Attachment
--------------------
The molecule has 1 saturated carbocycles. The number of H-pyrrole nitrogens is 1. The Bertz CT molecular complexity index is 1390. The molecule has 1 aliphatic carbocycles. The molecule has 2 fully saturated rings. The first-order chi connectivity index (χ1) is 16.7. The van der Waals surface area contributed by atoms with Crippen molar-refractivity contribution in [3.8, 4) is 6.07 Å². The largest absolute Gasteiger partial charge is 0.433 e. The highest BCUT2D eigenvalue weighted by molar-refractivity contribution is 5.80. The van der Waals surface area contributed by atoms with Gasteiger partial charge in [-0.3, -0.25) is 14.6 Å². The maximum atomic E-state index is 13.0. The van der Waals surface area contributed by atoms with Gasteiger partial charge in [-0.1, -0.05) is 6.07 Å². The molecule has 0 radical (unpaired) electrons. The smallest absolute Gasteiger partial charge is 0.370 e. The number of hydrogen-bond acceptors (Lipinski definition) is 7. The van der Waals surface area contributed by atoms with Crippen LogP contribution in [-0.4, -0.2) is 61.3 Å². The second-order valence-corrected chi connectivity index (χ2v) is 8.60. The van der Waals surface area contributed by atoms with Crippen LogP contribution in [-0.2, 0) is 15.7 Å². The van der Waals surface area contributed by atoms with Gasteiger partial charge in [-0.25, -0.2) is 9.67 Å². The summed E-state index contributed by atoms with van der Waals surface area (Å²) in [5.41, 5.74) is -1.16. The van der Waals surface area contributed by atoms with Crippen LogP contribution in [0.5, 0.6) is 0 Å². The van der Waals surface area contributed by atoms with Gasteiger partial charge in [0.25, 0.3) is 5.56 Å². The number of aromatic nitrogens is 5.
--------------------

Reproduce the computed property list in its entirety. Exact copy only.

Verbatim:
The molecule has 1 saturated carbocycles. The number of H-pyrrole nitrogens is 1. The Bertz CT molecular complexity index is 1390. The molecule has 1 aliphatic carbocycles. The molecule has 2 fully saturated rings. The first-order chi connectivity index (χ1) is 16.7. The van der Waals surface area contributed by atoms with Crippen molar-refractivity contribution in [3.8, 4) is 6.07 Å². The largest absolute Gasteiger partial charge is 0.433 e. The highest BCUT2D eigenvalue weighted by molar-refractivity contribution is 5.80. The van der Waals surface area contributed by atoms with Gasteiger partial charge in [-0.3, -0.25) is 14.6 Å². The maximum atomic E-state index is 13.0. The van der Waals surface area contributed by atoms with Gasteiger partial charge in [-0.1, -0.05) is 6.07 Å². The molecule has 0 radical (unpaired) electrons. The smallest absolute Gasteiger partial charge is 0.370 e. The number of hydrogen-bond acceptors (Lipinski definition) is 7. The van der Waals surface area contributed by atoms with Crippen LogP contribution in [-0.4, -0.2) is 61.3 Å². The second-order valence-corrected chi connectivity index (χ2v) is 8.60. The van der Waals surface area contributed by atoms with Crippen LogP contribution in [-0.2, 0) is 15.7 Å². The van der Waals surface area contributed by atoms with Gasteiger partial charge in [-0.25, -0.2) is 9.67 Å². The summed E-state index contributed by atoms with van der Waals surface area (Å²) in [5.41, 5.74) is -1.16. The van der Waals surface area contributed by atoms with Crippen LogP contribution in [0.5, 0.6) is 0 Å². The van der Waals surface area contributed by atoms with Gasteiger partial charge in [0.25, 0.3) is 5.56 Å². The number of aromatic nitrogens is 5.